Windows 10 on ARM is set to become more useful with emulation for traditional 64-bit apps

(Image credit: Future)

Microsoft is busy readying Windows 10 on ARM devices to be able to run 64-bit x86 applications (otherwise known as x64 apps – in other words, 64-bit software for traditional Windows 10 PCs) via emulation.

Right now, with Windows 10 on ARM laptops, it’s possible to run 32-bit x86 desktop software using emulation, but not dedicated 64-bit software like, say, Adobe’s Premiere Pro video editing app for example.

Naturally, you can run native 64-bit ARM (ARM64) apps, and if any given developer recompiles its software as an ARM64 app, then it will work; but of course that necessitates the extra effort of recompiling for Windows 10 on ARM hardware. And that could be quite the headache for a sprawling application like one of Adobe’s (looking to service only a niche target audience of Windows 10 on ARM users, too).

With x64 emulation, any 64-bit Windows app will simply be able to run as-is via the emulator, and according to a Github commit by Kenny Kerr, who is principal software engineer on the Windows team, this emulation is in the pipeline (in the form of ‘ARM64EC’, apparently).

Windows Latest, which spotted this, floats the theory that such a 64-bit app emulator could arrive with an update in the first half of 2021 (a date that has been mentioned via the rumor mill before).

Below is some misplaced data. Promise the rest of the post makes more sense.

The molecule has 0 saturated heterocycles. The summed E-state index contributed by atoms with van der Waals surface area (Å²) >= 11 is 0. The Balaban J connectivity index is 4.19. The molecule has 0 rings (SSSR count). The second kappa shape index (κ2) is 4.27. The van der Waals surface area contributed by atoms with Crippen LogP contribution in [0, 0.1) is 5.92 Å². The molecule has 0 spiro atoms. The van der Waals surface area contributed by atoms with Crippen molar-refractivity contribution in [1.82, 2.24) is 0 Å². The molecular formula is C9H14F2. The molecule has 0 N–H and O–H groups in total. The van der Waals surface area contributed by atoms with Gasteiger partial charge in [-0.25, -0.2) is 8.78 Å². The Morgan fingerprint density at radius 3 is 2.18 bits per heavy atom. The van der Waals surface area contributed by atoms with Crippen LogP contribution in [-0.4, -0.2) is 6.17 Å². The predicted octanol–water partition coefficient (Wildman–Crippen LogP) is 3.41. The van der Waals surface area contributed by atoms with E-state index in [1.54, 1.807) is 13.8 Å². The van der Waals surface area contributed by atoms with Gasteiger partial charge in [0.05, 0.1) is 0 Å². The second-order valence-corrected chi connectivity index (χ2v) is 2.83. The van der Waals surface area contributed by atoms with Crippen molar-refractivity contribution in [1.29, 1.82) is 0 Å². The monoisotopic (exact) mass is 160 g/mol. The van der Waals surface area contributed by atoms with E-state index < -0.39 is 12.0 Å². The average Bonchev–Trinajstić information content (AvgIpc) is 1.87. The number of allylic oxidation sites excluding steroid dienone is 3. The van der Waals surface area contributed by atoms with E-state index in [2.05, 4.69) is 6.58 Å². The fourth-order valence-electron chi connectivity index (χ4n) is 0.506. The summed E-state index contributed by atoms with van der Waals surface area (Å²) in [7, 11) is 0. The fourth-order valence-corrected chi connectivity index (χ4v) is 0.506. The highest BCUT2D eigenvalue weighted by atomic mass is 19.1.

Performance is key

So why hasn’t this been done before now? Well, it’s tied up in performance issues, as using emulation, it’s a trickier matter to keep x64 apps running palatably smoothly compared to 32-bit emulation.

And of course the good news is that because Windows 10 on ARM devices have become increasingly more powerful, now using Snapdragon 8cx chips, any performance issues are likely to be much less keenly felt in terms of this 64-bit emulation.

If this scheme of things does indeed come to fruition, the good news for Windows 10 on ARM users is that they’ll be able to run any Windows app – whether 32-bit or 64-bit, native or emulated – on their device, and so that will make for a much simpler world in terms of software compatibility. Things will just work – although the key issue will remain how well they’ll work performance-wise when it comes to emulated applications (which will, of course, be dependent on your hardware too).

Darren is a freelancer writing news and features for TechRadar (and occasionally T3) across a broad range of computing topics including CPUs, GPUs, various other hardware, VPNs, antivirus and more. He has written about tech for the best part of three decades, and writes books in his spare time (his debut novel - 'I Know What You Did Last Supper' - was published by Hachette UK in 2013).